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Chapter 1: Demographic Context

Indicator 1: Children Living in Poverty

In 2010, the poverty rate for children living with a single mother was higher for American Indian children (53 percent) than for children of two or more races (41 percent),White children (35 percent), Native Hawaiian/Pacific Islander children (33 percent), and Asian children (29 percent). There were no differences in male versus female poverty rates for children living with a single mother.

In 2010, some 21 percent of children under age 18 were living in poverty. The percentage of children living in poverty ranged from 7 percent to 54 percent, depending on race/ethnicity, living arrangement, and nativity.

The percentage of children who were living in poverty in 2010 was higher for Black children (38 percent) than for Hispanic children (32 percent), Alaska Native children (25 percent), children of two or more races (21 percent), Native Hawaiian/Pacific Islander children (22 percent), White children (13 percent), and Asian children (12 percent). No differences were found between Black children living in poverty and their American Indian peers (36 percent); however, the percentage of American Indian children living in poverty was higher than those of all other racial/ethnic groups. The percentages of children living in poverty were higher for Hispanic, Alaska Native, and Native Hawaiian/Pacific Islander children and children of two or more races than for Asian and White children. No measurable differences between male and female child poverty rates were found overall or within racial/ethnic groups in 2010.

In 2010, the poverty rate for children living with a single mother was 44 percent. Differences were found across racial/ethnic groups. The poverty rate for children living with a single mother was higher for American Indian children (53 percent) than for children of two or more races (41 percent), White children (35 percent), Native Hawaiian/Pacific Islander children (33 percent), and Asian children (29 percent). No differences were found between American Indian children and Black children (51 percent) or American Indian and Hispanic children (50 percent) overall. The poverty rate for children living with a single mother was higher for Black and Hispanic children than for children of two or more races, Alaska Native children, White children, Native Hawaiian/Pacific Islander children, and Asian children. Children of two or more races and White children also had higher poverty rates than Asian children. No measurable differences between males and females were found overall or within racial/ethnic groups in the poverty rate for children living with a single mother.

The percentage of Hispanic children living in poverty differed by nativity. In 2010, the percentage of Hispanic children who were living in poverty was higher for children born outside of the United States than for those born within the United States (39 vs. 31 percent). The same pattern by nativity was found in the poverty rates for children living with a single mother. Of those children in this living arrangement, 54 percent of Hispanic children born outside of the United States were living in poverty, compared with 49 percent of those born within the United States.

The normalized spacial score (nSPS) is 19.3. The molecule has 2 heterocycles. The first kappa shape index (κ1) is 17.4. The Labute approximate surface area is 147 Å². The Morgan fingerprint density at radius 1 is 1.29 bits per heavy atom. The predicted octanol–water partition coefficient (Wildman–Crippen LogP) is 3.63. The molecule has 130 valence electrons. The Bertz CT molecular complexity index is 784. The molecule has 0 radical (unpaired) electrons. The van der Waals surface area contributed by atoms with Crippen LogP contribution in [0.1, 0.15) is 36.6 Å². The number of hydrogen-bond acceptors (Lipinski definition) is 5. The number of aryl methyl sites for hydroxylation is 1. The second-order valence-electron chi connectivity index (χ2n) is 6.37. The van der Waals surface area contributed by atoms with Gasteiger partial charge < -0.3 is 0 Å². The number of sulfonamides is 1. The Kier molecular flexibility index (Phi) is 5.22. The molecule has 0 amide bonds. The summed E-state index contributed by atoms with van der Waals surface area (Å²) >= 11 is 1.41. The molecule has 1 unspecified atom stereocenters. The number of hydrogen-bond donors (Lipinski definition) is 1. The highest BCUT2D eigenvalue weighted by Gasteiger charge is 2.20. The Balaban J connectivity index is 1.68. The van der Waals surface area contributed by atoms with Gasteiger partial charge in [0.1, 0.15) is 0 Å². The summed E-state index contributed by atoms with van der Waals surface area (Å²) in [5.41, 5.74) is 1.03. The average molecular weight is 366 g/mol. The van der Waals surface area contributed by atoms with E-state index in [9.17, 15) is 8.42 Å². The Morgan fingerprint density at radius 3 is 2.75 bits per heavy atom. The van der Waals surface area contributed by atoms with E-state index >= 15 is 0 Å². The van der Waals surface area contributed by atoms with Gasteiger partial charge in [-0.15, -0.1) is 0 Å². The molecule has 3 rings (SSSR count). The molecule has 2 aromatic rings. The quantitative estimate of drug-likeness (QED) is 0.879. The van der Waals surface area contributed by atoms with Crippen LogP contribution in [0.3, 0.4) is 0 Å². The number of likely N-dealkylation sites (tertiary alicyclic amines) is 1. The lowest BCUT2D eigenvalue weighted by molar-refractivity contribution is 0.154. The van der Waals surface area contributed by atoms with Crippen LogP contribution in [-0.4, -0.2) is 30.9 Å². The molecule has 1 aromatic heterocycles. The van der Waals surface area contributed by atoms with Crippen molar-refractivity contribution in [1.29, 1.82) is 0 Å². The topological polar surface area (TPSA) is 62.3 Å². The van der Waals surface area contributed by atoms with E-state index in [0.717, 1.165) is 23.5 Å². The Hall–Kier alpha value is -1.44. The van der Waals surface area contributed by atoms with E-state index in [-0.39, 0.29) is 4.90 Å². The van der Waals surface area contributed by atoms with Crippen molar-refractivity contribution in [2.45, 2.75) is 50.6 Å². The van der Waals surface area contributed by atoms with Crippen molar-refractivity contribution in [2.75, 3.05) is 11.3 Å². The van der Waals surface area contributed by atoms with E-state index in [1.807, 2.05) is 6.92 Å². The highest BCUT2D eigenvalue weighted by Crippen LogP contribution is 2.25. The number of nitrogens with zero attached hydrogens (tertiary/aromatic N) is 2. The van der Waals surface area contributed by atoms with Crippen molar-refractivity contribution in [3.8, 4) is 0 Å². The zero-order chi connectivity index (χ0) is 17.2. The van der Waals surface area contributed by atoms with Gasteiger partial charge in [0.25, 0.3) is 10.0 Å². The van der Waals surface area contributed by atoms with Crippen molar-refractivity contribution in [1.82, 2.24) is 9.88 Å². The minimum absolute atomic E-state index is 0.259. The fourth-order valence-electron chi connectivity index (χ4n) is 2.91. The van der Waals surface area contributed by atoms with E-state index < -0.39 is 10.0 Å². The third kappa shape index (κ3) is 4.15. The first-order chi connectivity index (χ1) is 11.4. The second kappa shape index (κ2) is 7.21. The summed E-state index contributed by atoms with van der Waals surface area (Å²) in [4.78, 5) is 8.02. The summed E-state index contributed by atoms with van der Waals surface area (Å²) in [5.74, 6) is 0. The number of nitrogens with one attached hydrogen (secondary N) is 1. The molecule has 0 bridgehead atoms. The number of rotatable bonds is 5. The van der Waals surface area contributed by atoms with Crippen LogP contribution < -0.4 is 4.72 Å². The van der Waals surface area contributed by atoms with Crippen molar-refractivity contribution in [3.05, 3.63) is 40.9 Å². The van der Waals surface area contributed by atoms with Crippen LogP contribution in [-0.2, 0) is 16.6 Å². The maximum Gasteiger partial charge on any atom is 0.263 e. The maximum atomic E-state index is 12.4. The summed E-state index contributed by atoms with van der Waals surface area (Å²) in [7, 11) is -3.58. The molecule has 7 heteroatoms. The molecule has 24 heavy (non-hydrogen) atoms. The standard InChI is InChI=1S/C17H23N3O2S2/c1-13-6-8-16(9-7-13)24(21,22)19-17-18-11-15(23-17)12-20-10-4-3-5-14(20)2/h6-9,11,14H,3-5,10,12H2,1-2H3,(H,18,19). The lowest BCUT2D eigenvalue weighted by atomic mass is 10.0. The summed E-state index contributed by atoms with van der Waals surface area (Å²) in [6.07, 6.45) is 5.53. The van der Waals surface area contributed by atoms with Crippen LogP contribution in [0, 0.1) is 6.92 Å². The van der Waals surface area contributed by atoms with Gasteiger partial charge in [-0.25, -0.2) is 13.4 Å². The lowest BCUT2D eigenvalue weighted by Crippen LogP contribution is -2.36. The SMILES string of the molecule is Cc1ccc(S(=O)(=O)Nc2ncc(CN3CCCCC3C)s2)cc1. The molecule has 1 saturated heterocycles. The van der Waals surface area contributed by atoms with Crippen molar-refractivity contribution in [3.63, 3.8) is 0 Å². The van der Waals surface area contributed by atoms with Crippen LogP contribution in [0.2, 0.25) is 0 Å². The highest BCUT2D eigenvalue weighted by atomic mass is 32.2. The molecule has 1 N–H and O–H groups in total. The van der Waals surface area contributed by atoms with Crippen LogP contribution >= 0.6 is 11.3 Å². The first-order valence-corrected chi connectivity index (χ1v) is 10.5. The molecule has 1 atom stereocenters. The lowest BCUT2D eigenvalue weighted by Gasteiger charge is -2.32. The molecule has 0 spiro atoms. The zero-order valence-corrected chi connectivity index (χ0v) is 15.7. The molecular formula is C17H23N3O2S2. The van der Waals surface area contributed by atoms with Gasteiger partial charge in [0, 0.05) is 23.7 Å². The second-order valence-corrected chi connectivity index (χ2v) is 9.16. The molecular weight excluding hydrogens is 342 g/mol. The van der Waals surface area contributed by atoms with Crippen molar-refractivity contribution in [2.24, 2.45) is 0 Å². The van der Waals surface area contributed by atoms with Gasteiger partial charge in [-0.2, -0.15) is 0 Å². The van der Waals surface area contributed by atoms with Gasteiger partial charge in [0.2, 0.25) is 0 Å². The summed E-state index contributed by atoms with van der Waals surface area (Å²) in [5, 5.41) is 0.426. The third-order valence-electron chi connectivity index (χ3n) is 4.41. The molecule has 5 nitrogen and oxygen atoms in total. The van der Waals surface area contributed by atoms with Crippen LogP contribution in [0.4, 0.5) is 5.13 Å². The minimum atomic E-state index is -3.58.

Overall, a higher percentage of children were living in poverty in 2010 than in 2005 (21 vs. 18 percent). This finding was true for both male and female children. Some differences were found by race/ethnicity: the percentages of White, Black, Hispanic, and American Indian children, and children of two or more races living in poverty were higher in 2010 than in 2005. For example, 30 percent of American Indian children were living in poverty in 2005 compared with 36 percent in 2010. The poverty rate for all children living with a single mother was also higher in 2010 than 2005 (44 vs. 42 percent). The percentage of Black children living with a single mother who were living in poverty was higher in 2010 than in 2005 (51 vs. 50 percent). In addition, the percentage of White children living with a single mother who were living in poverty was higher in 2010 than in 2005 (35 vs. 32 percent).

Technical Notes

To determine living arrangements, children are classified either by their parent's marital status or, if no parents are present in the household, by the marital status of the related householder. Children were identified as living with a single mother if they were living with a female parent with no spouse present in the household. Poverty information was available only for children who were related to the householder. Therefore, estimates exclude any children who were not related to the householder or who are recorded as the householder or spouse of the householder. To define poverty, the U.S. Census Bureau uses a set of money income thresholds that vary by family size and composition. A family, along with each individual in it, is considered poor if the family's total income is less than that family's threshold. The poverty thresholds do not vary geographically and are adjusted annually for inflation using the Consumer Price Index. The official poverty definition counts money income before taxes and does not include capital gains and noncash benefits (such as public housing, Medicaid, and food stamps). Born within the United States includes the 50 states, the District of Columbia, Puerto Rico, Guam, the U.S. Virgin Islands, the Northern Marianas, and those born abroad of American parents.


Figure 1-1 Percentage of children under age 18 living in poverty, by race/ethnicity and sex: 2010

Figure 1-2 Percentage of children under age 18 living in poverty with a female parent and no spouse present, by race/ethnicity and sex: 2010

Table E-1-1 Percentage of children under age 18 living in poverty, by living arrangements, sex, race/ethnicity, and nativity: 2005 and 2010

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